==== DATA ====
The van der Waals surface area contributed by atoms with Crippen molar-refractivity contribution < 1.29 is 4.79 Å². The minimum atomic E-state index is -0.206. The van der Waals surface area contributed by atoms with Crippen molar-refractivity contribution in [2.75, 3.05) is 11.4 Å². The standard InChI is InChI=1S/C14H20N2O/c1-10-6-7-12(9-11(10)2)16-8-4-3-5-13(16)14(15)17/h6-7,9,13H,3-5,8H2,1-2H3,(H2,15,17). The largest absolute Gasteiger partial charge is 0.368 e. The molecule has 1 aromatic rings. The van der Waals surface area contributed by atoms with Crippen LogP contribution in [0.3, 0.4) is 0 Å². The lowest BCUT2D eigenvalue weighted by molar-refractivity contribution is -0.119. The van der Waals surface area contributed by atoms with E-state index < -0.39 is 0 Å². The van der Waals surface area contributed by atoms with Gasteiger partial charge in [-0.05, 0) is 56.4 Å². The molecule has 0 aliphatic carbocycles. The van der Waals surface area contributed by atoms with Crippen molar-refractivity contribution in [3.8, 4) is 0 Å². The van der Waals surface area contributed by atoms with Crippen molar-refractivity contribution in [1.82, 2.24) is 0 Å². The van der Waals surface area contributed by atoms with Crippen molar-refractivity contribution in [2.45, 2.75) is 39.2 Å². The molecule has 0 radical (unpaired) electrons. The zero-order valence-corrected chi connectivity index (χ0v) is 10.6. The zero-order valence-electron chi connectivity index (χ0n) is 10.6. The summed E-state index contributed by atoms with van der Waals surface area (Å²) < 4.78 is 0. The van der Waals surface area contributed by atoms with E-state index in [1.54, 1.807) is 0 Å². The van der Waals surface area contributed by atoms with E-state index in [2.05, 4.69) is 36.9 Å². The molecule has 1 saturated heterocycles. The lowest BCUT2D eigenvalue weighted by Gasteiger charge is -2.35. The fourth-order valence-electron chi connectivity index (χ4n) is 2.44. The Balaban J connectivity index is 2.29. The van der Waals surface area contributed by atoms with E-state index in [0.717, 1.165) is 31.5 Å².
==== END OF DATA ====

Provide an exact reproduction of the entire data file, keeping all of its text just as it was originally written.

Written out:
The van der Waals surface area contributed by atoms with Crippen molar-refractivity contribution < 1.29 is 4.79 Å². The minimum atomic E-state index is -0.206. The van der Waals surface area contributed by atoms with Crippen molar-refractivity contribution in [2.75, 3.05) is 11.4 Å². The standard InChI is InChI=1S/C14H20N2O/c1-10-6-7-12(9-11(10)2)16-8-4-3-5-13(16)14(15)17/h6-7,9,13H,3-5,8H2,1-2H3,(H2,15,17). The largest absolute Gasteiger partial charge is 0.368 e. The molecule has 1 aromatic rings. The van der Waals surface area contributed by atoms with Crippen LogP contribution in [0.3, 0.4) is 0 Å². The lowest BCUT2D eigenvalue weighted by molar-refractivity contribution is -0.119. The van der Waals surface area contributed by atoms with E-state index < -0.39 is 0 Å². The van der Waals surface area contributed by atoms with Gasteiger partial charge in [-0.05, 0) is 56.4 Å². The molecule has 0 aliphatic carbocycles. The van der Waals surface area contributed by atoms with Crippen molar-refractivity contribution in [3.8, 4) is 0 Å². The van der Waals surface area contributed by atoms with Crippen molar-refractivity contribution in [1.82, 2.24) is 0 Å². The van der Waals surface area contributed by atoms with Crippen molar-refractivity contribution in [2.45, 2.75) is 39.2 Å². The molecule has 0 radical (unpaired) electrons. The zero-order valence-corrected chi connectivity index (χ0v) is 10.6. The zero-order valence-electron chi connectivity index (χ0n) is 10.6. The summed E-state index contributed by atoms with van der Waals surface area (Å²) < 4.78 is 0. The van der Waals surface area contributed by atoms with E-state index in [1.54, 1.807) is 0 Å². The van der Waals surface area contributed by atoms with E-state index in [2.05, 4.69) is 36.9 Å². The molecule has 1 saturated heterocycles. The lowest BCUT2D eigenvalue weighted by Gasteiger charge is -2.35. The fourth-order valence-electron chi connectivity index (χ4n) is 2.44. The Balaban J connectivity index is 2.29. The van der Waals surface area contributed by atoms with E-state index in [0.717, 1.165) is 31.5 Å².